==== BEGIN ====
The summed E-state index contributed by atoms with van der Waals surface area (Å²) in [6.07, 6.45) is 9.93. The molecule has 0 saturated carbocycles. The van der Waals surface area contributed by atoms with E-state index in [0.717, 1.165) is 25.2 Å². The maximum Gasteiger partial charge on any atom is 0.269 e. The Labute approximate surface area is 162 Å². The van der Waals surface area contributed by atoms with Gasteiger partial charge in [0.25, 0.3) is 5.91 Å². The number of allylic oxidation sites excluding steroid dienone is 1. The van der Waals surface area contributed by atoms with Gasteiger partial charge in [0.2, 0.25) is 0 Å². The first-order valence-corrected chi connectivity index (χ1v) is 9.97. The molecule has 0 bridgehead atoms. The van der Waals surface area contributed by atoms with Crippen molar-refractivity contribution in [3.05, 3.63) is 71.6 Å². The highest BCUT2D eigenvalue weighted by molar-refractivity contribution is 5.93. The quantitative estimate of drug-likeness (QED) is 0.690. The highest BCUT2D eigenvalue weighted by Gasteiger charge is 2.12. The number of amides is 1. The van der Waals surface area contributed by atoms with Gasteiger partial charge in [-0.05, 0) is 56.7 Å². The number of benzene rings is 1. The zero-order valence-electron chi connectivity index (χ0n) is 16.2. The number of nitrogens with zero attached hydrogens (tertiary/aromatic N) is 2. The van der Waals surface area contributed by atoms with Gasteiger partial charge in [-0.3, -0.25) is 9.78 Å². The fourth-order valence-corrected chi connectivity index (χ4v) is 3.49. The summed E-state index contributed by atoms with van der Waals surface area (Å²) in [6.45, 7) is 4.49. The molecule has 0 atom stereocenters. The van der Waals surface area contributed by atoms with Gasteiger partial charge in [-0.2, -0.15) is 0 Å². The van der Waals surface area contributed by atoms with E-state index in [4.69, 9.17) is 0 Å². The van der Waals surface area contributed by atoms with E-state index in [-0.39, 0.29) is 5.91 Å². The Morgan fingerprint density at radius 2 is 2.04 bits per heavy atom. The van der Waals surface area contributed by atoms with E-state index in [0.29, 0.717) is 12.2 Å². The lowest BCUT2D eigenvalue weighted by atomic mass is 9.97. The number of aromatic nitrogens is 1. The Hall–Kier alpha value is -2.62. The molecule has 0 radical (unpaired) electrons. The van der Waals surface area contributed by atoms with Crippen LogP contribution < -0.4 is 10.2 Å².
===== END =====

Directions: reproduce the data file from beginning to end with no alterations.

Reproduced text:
The summed E-state index contributed by atoms with van der Waals surface area (Å²) in [6.07, 6.45) is 9.93. The molecule has 0 saturated carbocycles. The van der Waals surface area contributed by atoms with E-state index in [0.717, 1.165) is 25.2 Å². The maximum Gasteiger partial charge on any atom is 0.269 e. The Labute approximate surface area is 162 Å². The van der Waals surface area contributed by atoms with Gasteiger partial charge in [0.25, 0.3) is 5.91 Å². The number of allylic oxidation sites excluding steroid dienone is 1. The van der Waals surface area contributed by atoms with Gasteiger partial charge in [0.2, 0.25) is 0 Å². The first-order valence-corrected chi connectivity index (χ1v) is 9.97. The molecule has 0 bridgehead atoms. The van der Waals surface area contributed by atoms with Crippen molar-refractivity contribution in [3.05, 3.63) is 71.6 Å². The highest BCUT2D eigenvalue weighted by molar-refractivity contribution is 5.93. The quantitative estimate of drug-likeness (QED) is 0.690. The highest BCUT2D eigenvalue weighted by Gasteiger charge is 2.12. The number of amides is 1. The van der Waals surface area contributed by atoms with Gasteiger partial charge in [-0.05, 0) is 56.7 Å². The number of benzene rings is 1. The zero-order valence-electron chi connectivity index (χ0n) is 16.2. The number of nitrogens with zero attached hydrogens (tertiary/aromatic N) is 2. The van der Waals surface area contributed by atoms with Gasteiger partial charge in [-0.3, -0.25) is 9.78 Å². The fourth-order valence-corrected chi connectivity index (χ4v) is 3.49. The summed E-state index contributed by atoms with van der Waals surface area (Å²) in [6.45, 7) is 4.49. The molecule has 0 atom stereocenters. The van der Waals surface area contributed by atoms with Gasteiger partial charge in [-0.2, -0.15) is 0 Å². The van der Waals surface area contributed by atoms with E-state index in [4.69, 9.17) is 0 Å². The van der Waals surface area contributed by atoms with E-state index in [-0.39, 0.29) is 5.91 Å². The Morgan fingerprint density at radius 2 is 2.04 bits per heavy atom. The van der Waals surface area contributed by atoms with E-state index in [0.29, 0.717) is 12.2 Å². The lowest BCUT2D eigenvalue weighted by atomic mass is 9.97. The number of aromatic nitrogens is 1. The Hall–Kier alpha value is -2.62. The molecule has 0 radical (unpaired) electrons. The van der Waals surface area contributed by atoms with Crippen LogP contribution < -0.4 is 10.2 Å².